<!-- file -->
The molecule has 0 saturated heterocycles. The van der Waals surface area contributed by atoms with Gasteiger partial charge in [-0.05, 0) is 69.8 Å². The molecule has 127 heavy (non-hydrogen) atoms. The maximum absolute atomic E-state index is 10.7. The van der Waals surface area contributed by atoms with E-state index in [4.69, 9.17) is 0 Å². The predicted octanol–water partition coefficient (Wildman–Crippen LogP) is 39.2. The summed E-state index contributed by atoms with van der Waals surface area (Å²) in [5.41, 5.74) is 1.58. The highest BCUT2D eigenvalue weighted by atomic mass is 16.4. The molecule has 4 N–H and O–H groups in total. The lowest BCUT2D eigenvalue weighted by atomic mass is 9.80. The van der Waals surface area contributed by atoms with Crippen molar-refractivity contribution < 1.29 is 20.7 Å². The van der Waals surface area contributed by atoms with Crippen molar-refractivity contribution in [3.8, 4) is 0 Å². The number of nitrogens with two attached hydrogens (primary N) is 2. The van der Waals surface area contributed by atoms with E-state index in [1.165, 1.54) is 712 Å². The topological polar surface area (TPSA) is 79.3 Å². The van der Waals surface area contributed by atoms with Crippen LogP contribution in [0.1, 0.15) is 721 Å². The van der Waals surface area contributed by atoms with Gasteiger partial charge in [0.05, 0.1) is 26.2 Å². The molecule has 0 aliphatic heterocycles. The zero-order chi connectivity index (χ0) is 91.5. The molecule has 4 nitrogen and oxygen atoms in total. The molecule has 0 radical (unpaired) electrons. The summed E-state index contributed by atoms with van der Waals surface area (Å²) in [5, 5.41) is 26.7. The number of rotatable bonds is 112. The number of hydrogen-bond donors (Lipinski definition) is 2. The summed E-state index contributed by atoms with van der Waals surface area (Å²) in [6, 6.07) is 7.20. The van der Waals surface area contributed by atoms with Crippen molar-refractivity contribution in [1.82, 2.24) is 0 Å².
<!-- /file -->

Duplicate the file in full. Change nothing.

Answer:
The molecule has 0 saturated heterocycles. The van der Waals surface area contributed by atoms with Gasteiger partial charge in [-0.05, 0) is 69.8 Å². The molecule has 127 heavy (non-hydrogen) atoms. The maximum absolute atomic E-state index is 10.7. The van der Waals surface area contributed by atoms with E-state index in [4.69, 9.17) is 0 Å². The predicted octanol–water partition coefficient (Wildman–Crippen LogP) is 39.2. The summed E-state index contributed by atoms with van der Waals surface area (Å²) in [5.41, 5.74) is 1.58. The highest BCUT2D eigenvalue weighted by atomic mass is 16.4. The molecule has 4 N–H and O–H groups in total. The lowest BCUT2D eigenvalue weighted by atomic mass is 9.80. The van der Waals surface area contributed by atoms with Crippen molar-refractivity contribution < 1.29 is 20.7 Å². The van der Waals surface area contributed by atoms with Crippen molar-refractivity contribution in [3.8, 4) is 0 Å². The number of nitrogens with two attached hydrogens (primary N) is 2. The van der Waals surface area contributed by atoms with E-state index in [1.165, 1.54) is 712 Å². The topological polar surface area (TPSA) is 79.3 Å². The van der Waals surface area contributed by atoms with Crippen LogP contribution in [0.1, 0.15) is 721 Å². The van der Waals surface area contributed by atoms with Gasteiger partial charge in [0.05, 0.1) is 26.2 Å². The molecule has 0 aliphatic heterocycles. The zero-order chi connectivity index (χ0) is 91.5. The molecule has 4 nitrogen and oxygen atoms in total. The molecule has 0 radical (unpaired) electrons. The summed E-state index contributed by atoms with van der Waals surface area (Å²) in [5, 5.41) is 26.7. The number of rotatable bonds is 112. The number of hydrogen-bond donors (Lipinski definition) is 2. The summed E-state index contributed by atoms with van der Waals surface area (Å²) in [6, 6.07) is 7.20. The van der Waals surface area contributed by atoms with Crippen molar-refractivity contribution in [1.82, 2.24) is 0 Å².